“Even experienced researchers have reported that obtaining a new Schedule I registration, adding new substances to an existing registration, or getting approval for research protocol changes is time consuming,” NIDA Director Nora Volkow said in her testimony. “Unlike for Schedule II through V substances, new and amended Schedule I applications are referred by the DEA to the HHS for a review of the protocol and a determination of the qualifications and competency of the investigator.”

“Researchers have reported that sometimes these challenges impact Schedule I research and deter or prevent scientists from pursuing this critical work,” she said.

In an interview last week, Vokow said that even she—the top federal official overseeing drug research—is personally reluctant to conduct studies on Schedule I substances like marijuana because of the “cumbersome” rules that scientists face when investigating them.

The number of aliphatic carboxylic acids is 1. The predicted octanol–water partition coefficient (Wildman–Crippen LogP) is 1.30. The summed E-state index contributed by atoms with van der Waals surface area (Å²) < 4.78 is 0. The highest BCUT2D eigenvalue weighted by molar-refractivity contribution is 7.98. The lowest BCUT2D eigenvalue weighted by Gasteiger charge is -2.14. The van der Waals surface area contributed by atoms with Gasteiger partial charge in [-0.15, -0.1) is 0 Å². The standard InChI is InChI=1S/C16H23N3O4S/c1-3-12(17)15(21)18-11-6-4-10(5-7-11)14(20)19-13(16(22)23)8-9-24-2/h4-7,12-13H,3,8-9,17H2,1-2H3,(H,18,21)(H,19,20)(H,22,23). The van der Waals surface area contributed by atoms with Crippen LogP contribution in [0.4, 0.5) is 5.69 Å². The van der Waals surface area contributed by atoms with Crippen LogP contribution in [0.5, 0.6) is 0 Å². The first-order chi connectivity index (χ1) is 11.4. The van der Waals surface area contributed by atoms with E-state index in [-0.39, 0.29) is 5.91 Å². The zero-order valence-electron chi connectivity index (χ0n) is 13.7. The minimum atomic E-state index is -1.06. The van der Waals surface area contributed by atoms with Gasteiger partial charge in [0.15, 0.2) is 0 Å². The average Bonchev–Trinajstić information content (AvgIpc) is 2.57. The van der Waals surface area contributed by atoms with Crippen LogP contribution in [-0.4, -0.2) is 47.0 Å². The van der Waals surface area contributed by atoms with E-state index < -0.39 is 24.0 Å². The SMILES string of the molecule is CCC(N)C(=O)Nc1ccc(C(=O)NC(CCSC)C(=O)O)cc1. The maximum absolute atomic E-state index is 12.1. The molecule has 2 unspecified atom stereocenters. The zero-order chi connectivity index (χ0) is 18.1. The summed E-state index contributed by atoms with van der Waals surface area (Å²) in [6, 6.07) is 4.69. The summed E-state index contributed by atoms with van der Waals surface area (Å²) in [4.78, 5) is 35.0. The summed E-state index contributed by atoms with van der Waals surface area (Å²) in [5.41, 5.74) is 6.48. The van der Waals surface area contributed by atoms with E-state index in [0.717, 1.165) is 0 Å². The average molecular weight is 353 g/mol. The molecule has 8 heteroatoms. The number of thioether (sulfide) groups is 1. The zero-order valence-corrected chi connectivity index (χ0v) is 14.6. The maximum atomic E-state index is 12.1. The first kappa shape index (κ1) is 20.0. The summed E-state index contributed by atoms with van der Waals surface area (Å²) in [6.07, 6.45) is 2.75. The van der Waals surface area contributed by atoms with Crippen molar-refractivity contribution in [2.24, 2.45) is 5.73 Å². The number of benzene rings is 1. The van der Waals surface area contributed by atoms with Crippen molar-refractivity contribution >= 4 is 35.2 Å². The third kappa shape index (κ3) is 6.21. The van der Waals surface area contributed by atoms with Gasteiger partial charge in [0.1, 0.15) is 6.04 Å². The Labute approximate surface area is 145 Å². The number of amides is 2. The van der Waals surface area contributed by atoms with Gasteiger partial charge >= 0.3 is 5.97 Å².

When ONDCP first announced its proposed Schedule I policy changes in September, some experts tempered expectations about the practical effects of aligning Schedule I and Schedule II applications. The difference is largely a matter of extra paperwork for the more restrictive category, they contend.

Regardless, several lawmakers who attended Thursday’s subcommittee hearing expressed enthusiasm about the prospects of these policy changes.

“I’m particularly interested in eroding existing barriers of federal law that limit researchers at academic medical centers from studying Schedule I substances,” Rep. Doris Matsui (D-CA) said. “So I’m grateful that our research agencies are working to find effective solutions.”

Rep. Tony Cárdenas (D-CA) also weighed in, saying that “we all agree that the current scheduling classification system has made it very difficult for scientists to research the effects of scheduled compounds, which may have medicinal properties.”